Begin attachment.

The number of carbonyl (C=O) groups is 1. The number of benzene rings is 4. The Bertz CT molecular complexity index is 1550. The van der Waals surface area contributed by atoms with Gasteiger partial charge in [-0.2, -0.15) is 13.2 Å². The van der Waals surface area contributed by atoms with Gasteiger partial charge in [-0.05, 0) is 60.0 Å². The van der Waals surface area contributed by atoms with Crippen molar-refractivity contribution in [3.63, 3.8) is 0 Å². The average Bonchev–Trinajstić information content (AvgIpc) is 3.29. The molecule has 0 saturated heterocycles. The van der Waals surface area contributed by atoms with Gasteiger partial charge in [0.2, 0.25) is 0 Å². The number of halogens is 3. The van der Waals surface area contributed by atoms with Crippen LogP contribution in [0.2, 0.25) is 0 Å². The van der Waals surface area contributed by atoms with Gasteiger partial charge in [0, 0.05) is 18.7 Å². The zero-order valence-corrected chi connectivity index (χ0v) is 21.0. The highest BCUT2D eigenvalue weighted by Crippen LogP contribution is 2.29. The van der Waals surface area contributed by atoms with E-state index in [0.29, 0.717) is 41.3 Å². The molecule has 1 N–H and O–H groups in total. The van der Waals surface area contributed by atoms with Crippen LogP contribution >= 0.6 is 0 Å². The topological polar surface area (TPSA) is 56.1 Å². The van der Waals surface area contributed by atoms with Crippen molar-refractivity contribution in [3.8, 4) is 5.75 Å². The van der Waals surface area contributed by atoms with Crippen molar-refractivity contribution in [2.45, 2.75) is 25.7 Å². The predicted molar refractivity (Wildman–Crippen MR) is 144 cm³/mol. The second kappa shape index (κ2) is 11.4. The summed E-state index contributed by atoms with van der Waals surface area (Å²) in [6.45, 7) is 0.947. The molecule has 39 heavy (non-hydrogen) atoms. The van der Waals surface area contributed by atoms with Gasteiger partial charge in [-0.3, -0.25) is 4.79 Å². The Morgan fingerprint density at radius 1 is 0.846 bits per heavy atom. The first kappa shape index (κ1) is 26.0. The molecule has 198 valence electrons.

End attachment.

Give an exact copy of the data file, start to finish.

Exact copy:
The number of carbonyl (C=O) groups is 1. The number of benzene rings is 4. The Bertz CT molecular complexity index is 1550. The van der Waals surface area contributed by atoms with Gasteiger partial charge in [-0.2, -0.15) is 13.2 Å². The van der Waals surface area contributed by atoms with Gasteiger partial charge in [-0.05, 0) is 60.0 Å². The van der Waals surface area contributed by atoms with Crippen molar-refractivity contribution in [3.63, 3.8) is 0 Å². The average Bonchev–Trinajstić information content (AvgIpc) is 3.29. The molecule has 0 saturated heterocycles. The van der Waals surface area contributed by atoms with Gasteiger partial charge in [0.2, 0.25) is 0 Å². The number of halogens is 3. The van der Waals surface area contributed by atoms with Crippen LogP contribution in [0.2, 0.25) is 0 Å². The van der Waals surface area contributed by atoms with Gasteiger partial charge in [0, 0.05) is 18.7 Å². The zero-order valence-corrected chi connectivity index (χ0v) is 21.0. The highest BCUT2D eigenvalue weighted by Crippen LogP contribution is 2.29. The van der Waals surface area contributed by atoms with E-state index in [0.29, 0.717) is 41.3 Å². The molecule has 1 N–H and O–H groups in total. The van der Waals surface area contributed by atoms with Crippen LogP contribution >= 0.6 is 0 Å². The topological polar surface area (TPSA) is 56.1 Å². The van der Waals surface area contributed by atoms with Crippen molar-refractivity contribution in [3.8, 4) is 5.75 Å². The van der Waals surface area contributed by atoms with Crippen molar-refractivity contribution in [2.45, 2.75) is 25.7 Å². The predicted molar refractivity (Wildman–Crippen MR) is 144 cm³/mol. The second kappa shape index (κ2) is 11.4. The summed E-state index contributed by atoms with van der Waals surface area (Å²) in [6.45, 7) is 0.947. The molecule has 39 heavy (non-hydrogen) atoms. The van der Waals surface area contributed by atoms with Gasteiger partial charge in [-0.3, -0.25) is 4.79 Å². The Morgan fingerprint density at radius 1 is 0.846 bits per heavy atom. The first kappa shape index (κ1) is 26.0. The molecule has 198 valence electrons.